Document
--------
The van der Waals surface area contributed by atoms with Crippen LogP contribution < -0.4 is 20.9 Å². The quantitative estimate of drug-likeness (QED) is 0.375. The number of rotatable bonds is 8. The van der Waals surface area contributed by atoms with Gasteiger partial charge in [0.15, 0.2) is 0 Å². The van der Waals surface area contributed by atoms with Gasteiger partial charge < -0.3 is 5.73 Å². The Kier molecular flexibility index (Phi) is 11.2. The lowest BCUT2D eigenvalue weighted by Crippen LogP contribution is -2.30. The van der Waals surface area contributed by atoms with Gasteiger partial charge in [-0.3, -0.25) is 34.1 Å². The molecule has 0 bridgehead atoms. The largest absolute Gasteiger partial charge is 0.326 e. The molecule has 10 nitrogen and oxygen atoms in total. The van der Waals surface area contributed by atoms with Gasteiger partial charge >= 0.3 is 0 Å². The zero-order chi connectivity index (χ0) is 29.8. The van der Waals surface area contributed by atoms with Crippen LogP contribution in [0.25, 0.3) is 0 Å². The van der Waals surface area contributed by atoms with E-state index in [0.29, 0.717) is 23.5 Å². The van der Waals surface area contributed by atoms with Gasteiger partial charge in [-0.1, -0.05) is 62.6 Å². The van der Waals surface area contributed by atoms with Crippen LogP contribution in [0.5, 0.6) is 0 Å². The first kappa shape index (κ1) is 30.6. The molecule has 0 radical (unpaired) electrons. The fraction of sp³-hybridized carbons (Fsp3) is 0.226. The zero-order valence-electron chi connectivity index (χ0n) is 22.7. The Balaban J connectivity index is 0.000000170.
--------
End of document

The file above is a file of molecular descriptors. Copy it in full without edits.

The van der Waals surface area contributed by atoms with Crippen LogP contribution < -0.4 is 20.9 Å². The quantitative estimate of drug-likeness (QED) is 0.375. The number of rotatable bonds is 8. The van der Waals surface area contributed by atoms with Gasteiger partial charge in [0.15, 0.2) is 0 Å². The van der Waals surface area contributed by atoms with Gasteiger partial charge < -0.3 is 5.73 Å². The Kier molecular flexibility index (Phi) is 11.2. The lowest BCUT2D eigenvalue weighted by Crippen LogP contribution is -2.30. The van der Waals surface area contributed by atoms with Gasteiger partial charge in [-0.3, -0.25) is 34.1 Å². The molecule has 0 bridgehead atoms. The largest absolute Gasteiger partial charge is 0.326 e. The molecule has 10 nitrogen and oxygen atoms in total. The van der Waals surface area contributed by atoms with Gasteiger partial charge >= 0.3 is 0 Å². The zero-order chi connectivity index (χ0) is 29.8. The van der Waals surface area contributed by atoms with Crippen LogP contribution in [0.25, 0.3) is 0 Å². The van der Waals surface area contributed by atoms with E-state index in [0.29, 0.717) is 23.5 Å². The van der Waals surface area contributed by atoms with Gasteiger partial charge in [-0.1, -0.05) is 62.6 Å². The van der Waals surface area contributed by atoms with Crippen LogP contribution in [0.5, 0.6) is 0 Å². The first kappa shape index (κ1) is 30.6. The molecule has 0 radical (unpaired) electrons. The fraction of sp³-hybridized carbons (Fsp3) is 0.226. The zero-order valence-electron chi connectivity index (χ0n) is 22.7. The Balaban J connectivity index is 0.000000170.